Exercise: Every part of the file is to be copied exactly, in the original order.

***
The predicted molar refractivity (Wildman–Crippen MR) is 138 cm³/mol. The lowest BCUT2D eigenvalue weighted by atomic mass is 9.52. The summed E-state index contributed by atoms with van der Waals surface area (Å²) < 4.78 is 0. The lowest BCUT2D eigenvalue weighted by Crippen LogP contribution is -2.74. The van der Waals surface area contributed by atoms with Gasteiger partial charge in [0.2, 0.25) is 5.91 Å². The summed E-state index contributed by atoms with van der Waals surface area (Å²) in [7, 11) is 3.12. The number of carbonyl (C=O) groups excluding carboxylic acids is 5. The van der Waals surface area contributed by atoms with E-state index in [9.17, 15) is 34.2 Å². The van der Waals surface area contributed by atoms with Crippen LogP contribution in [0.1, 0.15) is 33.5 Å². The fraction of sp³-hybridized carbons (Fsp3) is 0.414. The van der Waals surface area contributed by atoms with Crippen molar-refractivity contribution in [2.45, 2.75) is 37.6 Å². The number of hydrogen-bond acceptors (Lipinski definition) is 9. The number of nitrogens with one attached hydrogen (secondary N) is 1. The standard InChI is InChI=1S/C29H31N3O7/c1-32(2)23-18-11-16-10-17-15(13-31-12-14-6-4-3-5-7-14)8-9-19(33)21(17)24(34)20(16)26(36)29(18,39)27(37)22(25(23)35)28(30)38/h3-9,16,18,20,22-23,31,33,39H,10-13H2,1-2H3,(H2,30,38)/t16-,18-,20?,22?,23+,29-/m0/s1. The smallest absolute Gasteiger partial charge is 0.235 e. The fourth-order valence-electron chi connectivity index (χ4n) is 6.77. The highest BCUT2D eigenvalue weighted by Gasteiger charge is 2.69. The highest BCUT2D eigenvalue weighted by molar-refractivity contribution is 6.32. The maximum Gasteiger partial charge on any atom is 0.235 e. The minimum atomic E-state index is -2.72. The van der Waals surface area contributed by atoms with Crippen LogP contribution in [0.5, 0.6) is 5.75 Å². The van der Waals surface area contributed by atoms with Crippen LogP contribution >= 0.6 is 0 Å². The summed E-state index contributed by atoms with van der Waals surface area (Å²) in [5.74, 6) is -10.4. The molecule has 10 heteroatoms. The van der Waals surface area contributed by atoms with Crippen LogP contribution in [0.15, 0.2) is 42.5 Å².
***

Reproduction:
The predicted molar refractivity (Wildman–Crippen MR) is 138 cm³/mol. The lowest BCUT2D eigenvalue weighted by atomic mass is 9.52. The summed E-state index contributed by atoms with van der Waals surface area (Å²) < 4.78 is 0. The lowest BCUT2D eigenvalue weighted by Crippen LogP contribution is -2.74. The van der Waals surface area contributed by atoms with Gasteiger partial charge in [0.2, 0.25) is 5.91 Å². The summed E-state index contributed by atoms with van der Waals surface area (Å²) in [7, 11) is 3.12. The number of carbonyl (C=O) groups excluding carboxylic acids is 5. The van der Waals surface area contributed by atoms with E-state index in [9.17, 15) is 34.2 Å². The van der Waals surface area contributed by atoms with Crippen LogP contribution in [0.1, 0.15) is 33.5 Å². The fraction of sp³-hybridized carbons (Fsp3) is 0.414. The van der Waals surface area contributed by atoms with Crippen molar-refractivity contribution in [2.45, 2.75) is 37.6 Å². The number of hydrogen-bond acceptors (Lipinski definition) is 9. The number of nitrogens with one attached hydrogen (secondary N) is 1. The standard InChI is InChI=1S/C29H31N3O7/c1-32(2)23-18-11-16-10-17-15(13-31-12-14-6-4-3-5-7-14)8-9-19(33)21(17)24(34)20(16)26(36)29(18,39)27(37)22(25(23)35)28(30)38/h3-9,16,18,20,22-23,31,33,39H,10-13H2,1-2H3,(H2,30,38)/t16-,18-,20?,22?,23+,29-/m0/s1. The smallest absolute Gasteiger partial charge is 0.235 e. The fourth-order valence-electron chi connectivity index (χ4n) is 6.77. The highest BCUT2D eigenvalue weighted by Gasteiger charge is 2.69. The highest BCUT2D eigenvalue weighted by molar-refractivity contribution is 6.32. The maximum Gasteiger partial charge on any atom is 0.235 e. The minimum atomic E-state index is -2.72. The van der Waals surface area contributed by atoms with Crippen LogP contribution in [0.5, 0.6) is 5.75 Å². The van der Waals surface area contributed by atoms with Crippen LogP contribution >= 0.6 is 0 Å². The summed E-state index contributed by atoms with van der Waals surface area (Å²) in [5.74, 6) is -10.4. The molecule has 10 heteroatoms. The van der Waals surface area contributed by atoms with Crippen LogP contribution in [0.15, 0.2) is 42.5 Å².